Shafer makes his readers feel that we are not alone—not the first and, sadly, not the last to be bamboozled.



A history of the 1840 campaign, “the mother of modern presidential contests” and “the beginning of presidential campaigning as entertainment.”

They were hard times: jobs were scarce, farmers couldn’t get decent prices for crops, and voters were just angry. Before the internet and the 24-hour news cycle, politicians were not that different from today; they just used different tools. William Henry Harrison’s backers focused on how best to sell their candidate, how to disparage his opponent, and how to appeal to the newly enfranchised middle class. At the very beginning, they had to erase the Whig Party’s image as representing the rich. That was easy enough to do as they pictured “Old Tippecanoe” with a symbol of a log cabin–dwelling, hard cider–drinking soldier. Never mind that his heroic victory at Tippecanoe was actually a huge loss after a surprise attack or that Harrison and his vice presidential nominee, John Tyler, were both born and raised in considerable comfort on plantations. The “firsts” of this campaign illustrate just how creative they were: it was the first to merchandise a candidate; the first to focus on an image; the first to hold huge public rallies; the first nomination decided in a smoke-filled room; and the first candidate to actually campaign. Former Wall Street Journal reporter and editor Shafer (When the Dodgers Were Bridegrooms: Gunner McGunnigle and Brooklyn's Back-to-Back Pennants of 1889 and 1890, 2011, etc.) catches all the new twists of the campaign, from women joining in rallies to Horace Greeley’s newly formed newspaper. The author’s writing skills are unassailable, although we could do with fewer parade descriptions. The Democratic Review’s comment says it all: “The Whig campaign was indeed a national insult to the intelligence of the American people…a political phenomenon, so unexpected, so astonishing that Democrats would be wrong to blame the loss simply on the ‘vulgar herd.’ ”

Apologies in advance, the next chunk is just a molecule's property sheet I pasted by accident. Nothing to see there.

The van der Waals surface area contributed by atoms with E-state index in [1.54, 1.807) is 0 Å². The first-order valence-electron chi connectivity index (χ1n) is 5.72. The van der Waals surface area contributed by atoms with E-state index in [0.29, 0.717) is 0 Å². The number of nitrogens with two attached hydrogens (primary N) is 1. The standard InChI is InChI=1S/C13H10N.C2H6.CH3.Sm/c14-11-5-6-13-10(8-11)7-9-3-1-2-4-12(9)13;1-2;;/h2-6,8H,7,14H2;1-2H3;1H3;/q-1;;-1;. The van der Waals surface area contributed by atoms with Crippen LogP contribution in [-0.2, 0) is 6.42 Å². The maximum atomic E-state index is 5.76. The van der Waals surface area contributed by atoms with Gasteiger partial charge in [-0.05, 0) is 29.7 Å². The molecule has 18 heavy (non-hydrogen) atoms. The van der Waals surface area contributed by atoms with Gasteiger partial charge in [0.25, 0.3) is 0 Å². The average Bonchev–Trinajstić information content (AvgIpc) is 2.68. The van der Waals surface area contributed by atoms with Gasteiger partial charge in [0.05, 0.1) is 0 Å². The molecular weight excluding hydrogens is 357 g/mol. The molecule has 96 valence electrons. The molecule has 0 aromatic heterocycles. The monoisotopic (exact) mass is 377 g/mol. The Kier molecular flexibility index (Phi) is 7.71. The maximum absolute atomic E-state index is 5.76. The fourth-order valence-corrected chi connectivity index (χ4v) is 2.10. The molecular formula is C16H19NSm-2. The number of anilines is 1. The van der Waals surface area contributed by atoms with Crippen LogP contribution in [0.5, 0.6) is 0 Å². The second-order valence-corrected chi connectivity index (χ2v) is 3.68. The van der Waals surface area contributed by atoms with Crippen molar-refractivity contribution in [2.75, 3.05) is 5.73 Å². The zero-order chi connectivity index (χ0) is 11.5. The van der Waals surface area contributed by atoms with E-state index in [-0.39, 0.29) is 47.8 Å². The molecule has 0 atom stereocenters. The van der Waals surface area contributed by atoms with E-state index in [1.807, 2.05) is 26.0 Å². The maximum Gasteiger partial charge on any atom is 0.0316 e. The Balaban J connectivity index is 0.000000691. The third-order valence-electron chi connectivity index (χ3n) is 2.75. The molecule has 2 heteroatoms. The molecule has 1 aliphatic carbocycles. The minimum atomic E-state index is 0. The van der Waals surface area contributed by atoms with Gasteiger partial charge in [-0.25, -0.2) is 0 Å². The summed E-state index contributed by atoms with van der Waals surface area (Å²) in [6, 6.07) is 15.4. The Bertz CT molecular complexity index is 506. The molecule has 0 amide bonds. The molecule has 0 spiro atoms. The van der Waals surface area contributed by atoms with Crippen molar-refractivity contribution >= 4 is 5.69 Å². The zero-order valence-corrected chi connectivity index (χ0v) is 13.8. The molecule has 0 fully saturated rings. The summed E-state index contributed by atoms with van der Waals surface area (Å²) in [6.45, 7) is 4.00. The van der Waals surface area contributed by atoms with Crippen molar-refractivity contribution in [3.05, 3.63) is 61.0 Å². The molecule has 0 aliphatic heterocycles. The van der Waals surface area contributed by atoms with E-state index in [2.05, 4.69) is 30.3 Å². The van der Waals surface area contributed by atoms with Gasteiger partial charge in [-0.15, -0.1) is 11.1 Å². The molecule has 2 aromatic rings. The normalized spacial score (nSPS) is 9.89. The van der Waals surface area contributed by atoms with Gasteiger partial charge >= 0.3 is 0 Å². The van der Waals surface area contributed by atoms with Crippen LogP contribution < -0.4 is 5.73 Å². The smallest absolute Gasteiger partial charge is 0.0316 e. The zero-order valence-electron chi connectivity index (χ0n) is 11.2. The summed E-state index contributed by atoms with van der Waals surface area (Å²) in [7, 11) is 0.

Shafer makes his readers feel that we are not alone—not the first and, sadly, not the last to be bamboozled.

Pub Date: Sept. 1, 2016

ISBN: 978-1-61373-540-4

Page Count: 288

Publisher: Chicago Review Press

Review Posted Online: June 21, 2016

Kirkus Reviews Issue: July 1, 2016

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The author's youthfulness helps to assure the inevitable comparison with the Anne Frank diary although over and above the...


Elie Wiesel spent his early years in a small Transylvanian town as one of four children. 

He was the only one of the family to survive what Francois Maurois, in his introduction, calls the "human holocaust" of the persecution of the Jews, which began with the restrictions, the singularization of the yellow star, the enclosure within the ghetto, and went on to the mass deportations to the ovens of Auschwitz and Buchenwald. There are unforgettable and horrifying scenes here in this spare and sombre memoir of this experience of the hanging of a child, of his first farewell with his father who leaves him an inheritance of a knife and a spoon, and of his last goodbye at Buchenwald his father's corpse is already cold let alone the long months of survival under unconscionable conditions.